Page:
The plans for the corridors would include wider bicycle lanes and fewer cars.
“The urban areas absolutely need them, neighborhoods that have most density and intensity have most potential for people to ride,” said Everett Hauser with the San Diego Bicycle Coalition. “The more protective bike ways will encourage more people who aren’t currently riding reducing traffic and making areas much safer.”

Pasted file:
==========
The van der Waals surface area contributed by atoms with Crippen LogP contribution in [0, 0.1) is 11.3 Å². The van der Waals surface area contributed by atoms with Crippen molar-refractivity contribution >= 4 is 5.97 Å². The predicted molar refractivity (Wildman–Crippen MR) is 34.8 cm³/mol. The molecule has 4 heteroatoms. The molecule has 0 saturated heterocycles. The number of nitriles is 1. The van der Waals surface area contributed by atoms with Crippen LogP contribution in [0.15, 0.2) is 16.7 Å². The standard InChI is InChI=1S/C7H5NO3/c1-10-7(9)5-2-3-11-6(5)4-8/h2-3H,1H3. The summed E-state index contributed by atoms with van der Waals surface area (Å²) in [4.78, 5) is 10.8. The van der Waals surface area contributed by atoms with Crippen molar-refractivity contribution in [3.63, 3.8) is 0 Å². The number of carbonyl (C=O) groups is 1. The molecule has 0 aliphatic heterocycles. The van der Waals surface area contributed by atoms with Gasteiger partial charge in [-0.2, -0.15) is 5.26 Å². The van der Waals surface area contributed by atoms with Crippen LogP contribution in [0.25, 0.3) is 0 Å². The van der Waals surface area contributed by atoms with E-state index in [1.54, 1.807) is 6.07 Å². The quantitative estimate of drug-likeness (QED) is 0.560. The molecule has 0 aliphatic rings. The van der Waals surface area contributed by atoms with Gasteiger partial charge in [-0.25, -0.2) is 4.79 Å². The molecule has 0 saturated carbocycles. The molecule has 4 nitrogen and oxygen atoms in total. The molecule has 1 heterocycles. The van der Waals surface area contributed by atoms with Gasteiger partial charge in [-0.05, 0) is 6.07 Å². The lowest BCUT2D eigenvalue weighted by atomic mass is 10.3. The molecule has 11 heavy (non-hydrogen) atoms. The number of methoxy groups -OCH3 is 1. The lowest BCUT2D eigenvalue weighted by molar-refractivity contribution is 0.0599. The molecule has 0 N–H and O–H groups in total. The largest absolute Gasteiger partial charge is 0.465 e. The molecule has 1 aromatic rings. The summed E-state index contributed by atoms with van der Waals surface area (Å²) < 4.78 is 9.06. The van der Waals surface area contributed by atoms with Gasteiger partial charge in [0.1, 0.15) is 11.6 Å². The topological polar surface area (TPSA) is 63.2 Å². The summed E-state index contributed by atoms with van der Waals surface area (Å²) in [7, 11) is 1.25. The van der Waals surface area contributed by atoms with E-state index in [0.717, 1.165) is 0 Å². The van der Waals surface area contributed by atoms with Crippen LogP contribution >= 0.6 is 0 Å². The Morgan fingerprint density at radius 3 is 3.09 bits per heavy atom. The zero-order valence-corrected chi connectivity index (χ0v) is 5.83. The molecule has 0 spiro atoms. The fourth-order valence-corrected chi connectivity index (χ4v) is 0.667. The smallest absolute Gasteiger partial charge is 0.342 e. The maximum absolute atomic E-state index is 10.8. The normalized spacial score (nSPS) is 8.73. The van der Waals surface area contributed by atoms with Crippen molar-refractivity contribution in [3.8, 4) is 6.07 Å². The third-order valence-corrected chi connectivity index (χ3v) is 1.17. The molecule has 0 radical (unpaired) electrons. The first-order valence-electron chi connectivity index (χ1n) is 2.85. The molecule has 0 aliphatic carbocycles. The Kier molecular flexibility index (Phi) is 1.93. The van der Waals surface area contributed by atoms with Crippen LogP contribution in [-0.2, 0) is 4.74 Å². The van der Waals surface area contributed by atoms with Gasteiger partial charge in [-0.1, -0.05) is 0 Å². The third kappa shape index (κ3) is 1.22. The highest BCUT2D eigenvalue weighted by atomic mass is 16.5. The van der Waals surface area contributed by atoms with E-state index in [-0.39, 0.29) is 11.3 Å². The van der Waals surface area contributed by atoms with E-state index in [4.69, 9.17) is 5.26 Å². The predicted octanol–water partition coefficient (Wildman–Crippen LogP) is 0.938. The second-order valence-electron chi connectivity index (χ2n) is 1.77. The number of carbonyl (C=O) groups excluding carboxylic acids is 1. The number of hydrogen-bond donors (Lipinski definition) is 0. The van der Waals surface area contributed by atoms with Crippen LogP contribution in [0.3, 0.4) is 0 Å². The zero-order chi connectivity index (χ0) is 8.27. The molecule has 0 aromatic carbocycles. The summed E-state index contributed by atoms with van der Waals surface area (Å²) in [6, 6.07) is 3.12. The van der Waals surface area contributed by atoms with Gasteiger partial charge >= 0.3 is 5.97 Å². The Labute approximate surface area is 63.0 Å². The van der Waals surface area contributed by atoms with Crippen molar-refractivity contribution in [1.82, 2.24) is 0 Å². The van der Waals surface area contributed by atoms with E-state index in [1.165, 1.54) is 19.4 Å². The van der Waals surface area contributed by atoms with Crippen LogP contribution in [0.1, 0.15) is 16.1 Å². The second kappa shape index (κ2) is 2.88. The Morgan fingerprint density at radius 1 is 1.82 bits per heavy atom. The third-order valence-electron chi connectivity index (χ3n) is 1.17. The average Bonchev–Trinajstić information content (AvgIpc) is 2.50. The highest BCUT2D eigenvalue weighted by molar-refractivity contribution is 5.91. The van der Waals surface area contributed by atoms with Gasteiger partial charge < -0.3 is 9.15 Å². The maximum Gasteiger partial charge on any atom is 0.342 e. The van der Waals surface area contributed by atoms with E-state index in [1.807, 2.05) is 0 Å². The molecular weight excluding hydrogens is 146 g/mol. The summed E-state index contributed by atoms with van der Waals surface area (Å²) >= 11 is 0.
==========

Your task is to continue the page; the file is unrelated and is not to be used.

As a way to inform the public, an open house was staged at Franklin Elementary in North Park featuring informational displays and drawings. Similar events are planned in the coming months.
There is money already allocated to these corridors — construction is expected to begin in 2015. Down the road, and by 2020, $200 million could be invested into more of these super bike lanes.